Photographers have flocked to 500px in the last few months, using the site to showcase their best work and have social interaction with other photographers around the world. Unlike Flickr’s dated relatively-small-images approach to photo sharing, 500px offers large images displayed in a visually pleasing way that makes it easy to follow the work of a group of contacts or a single photographer (View my photos on 500px). My take is that Flickr is crippled by a lack of good leadership and culture that wants to innovate so that the service can remain relevant and gain wider use. While I’m guardedly optimistic about the future of 500px, a recent set of communication with the employees at 500px leads me to wonder if it might have a similar problem.
The current process of uploading work to 500px is quite manual. A user must process images, save them locally, go to the 500px website, go to the upload page, browse for the files, then finish entering categories and confirming metadata. Most serious hobbyist or pro photographers (including myself) are using a program such as Adobe Photoshop Lightroom to manage their collection. When I want to upload to Flickr, Facebook, Picasa/Google+, or SmugMug, I don’t go through these manual steps. Instead I use a publish service from within Lightroom. I drop the appropriate files onto the publish collection, press one button, and they’re uploaded. This process takes a fraction of the time needed to go through the steps needed to upload manually.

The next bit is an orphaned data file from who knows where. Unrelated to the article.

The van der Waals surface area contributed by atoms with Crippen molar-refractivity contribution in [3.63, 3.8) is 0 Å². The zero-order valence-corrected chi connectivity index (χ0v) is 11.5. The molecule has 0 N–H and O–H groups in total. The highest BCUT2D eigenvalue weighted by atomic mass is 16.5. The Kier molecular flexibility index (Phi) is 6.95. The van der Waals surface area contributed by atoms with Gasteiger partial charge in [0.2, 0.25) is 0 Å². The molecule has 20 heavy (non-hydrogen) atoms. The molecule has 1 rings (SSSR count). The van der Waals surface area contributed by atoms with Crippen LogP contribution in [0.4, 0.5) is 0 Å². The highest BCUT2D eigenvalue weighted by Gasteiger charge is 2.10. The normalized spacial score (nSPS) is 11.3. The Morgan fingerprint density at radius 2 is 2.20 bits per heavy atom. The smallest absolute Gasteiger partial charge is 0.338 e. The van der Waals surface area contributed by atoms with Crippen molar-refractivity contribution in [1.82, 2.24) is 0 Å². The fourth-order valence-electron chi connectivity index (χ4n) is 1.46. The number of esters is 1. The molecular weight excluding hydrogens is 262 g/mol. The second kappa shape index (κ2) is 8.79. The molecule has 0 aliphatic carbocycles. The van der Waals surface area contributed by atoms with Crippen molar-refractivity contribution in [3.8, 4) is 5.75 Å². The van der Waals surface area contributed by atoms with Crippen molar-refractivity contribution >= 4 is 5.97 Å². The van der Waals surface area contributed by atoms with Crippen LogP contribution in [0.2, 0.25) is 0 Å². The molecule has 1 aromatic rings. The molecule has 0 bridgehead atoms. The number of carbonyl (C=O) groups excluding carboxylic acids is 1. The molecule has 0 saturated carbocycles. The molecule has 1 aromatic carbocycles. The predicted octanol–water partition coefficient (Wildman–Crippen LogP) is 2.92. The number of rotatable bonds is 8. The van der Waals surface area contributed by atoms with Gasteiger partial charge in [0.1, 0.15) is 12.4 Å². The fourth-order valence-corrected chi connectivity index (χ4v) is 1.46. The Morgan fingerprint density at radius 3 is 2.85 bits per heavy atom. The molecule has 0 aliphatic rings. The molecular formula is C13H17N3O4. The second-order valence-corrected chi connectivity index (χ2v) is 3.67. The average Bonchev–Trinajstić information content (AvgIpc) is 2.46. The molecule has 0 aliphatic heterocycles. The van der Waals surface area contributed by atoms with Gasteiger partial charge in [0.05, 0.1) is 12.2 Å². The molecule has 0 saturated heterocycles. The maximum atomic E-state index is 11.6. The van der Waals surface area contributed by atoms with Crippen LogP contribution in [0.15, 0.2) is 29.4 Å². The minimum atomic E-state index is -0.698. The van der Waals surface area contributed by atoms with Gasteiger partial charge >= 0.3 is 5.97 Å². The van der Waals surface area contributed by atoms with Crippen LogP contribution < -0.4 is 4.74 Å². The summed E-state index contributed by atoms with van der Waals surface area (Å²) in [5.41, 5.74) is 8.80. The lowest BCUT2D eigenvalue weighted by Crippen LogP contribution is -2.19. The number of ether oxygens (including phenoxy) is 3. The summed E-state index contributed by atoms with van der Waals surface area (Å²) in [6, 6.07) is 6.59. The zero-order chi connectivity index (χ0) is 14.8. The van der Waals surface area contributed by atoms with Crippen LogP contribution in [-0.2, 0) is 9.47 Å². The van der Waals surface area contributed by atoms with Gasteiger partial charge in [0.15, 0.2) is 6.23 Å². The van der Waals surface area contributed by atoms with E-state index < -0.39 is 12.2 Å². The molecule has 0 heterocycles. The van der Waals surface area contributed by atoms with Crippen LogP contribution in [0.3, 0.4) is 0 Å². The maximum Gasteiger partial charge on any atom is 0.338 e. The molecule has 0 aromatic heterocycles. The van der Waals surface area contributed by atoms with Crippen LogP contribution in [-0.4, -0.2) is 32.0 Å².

It would seem that a Lightroom publish service plugin would be an important bit of software in helping 500px gain adoption among serious photographers. I know that I would put more work on the site if it wasn’t such a clunky process. When the site started gaining traction a few months ago, the 500px staff told me they’d be looking into a Lightroom plugin, and I pointed them towards Jeffrey Friedl since he’s produced great Lightroom plugins for Facebook, Flickr, SmugMug, Picasa, and other services.
I was seriously disappointed to see Mr. Friedl post yesterday about his saga of developing and now abandoning efforts to produce a Lightroom plugin for 500px. After reading through his story, I’m concerned not by the lack of software but by the apparent cluelessness and customer relations failure of the 500px staff.
Flickr got big and is now failing due to product leadership that won’t work with the community in moving things forward. 500px isn’t yet big. Alienating serious photographers with poor customer relations is a plan for failure. I’m apprehensive about spending much time or effort on a site where the product leadership is unwilling or uninterested in working with customers to make the customer experience better.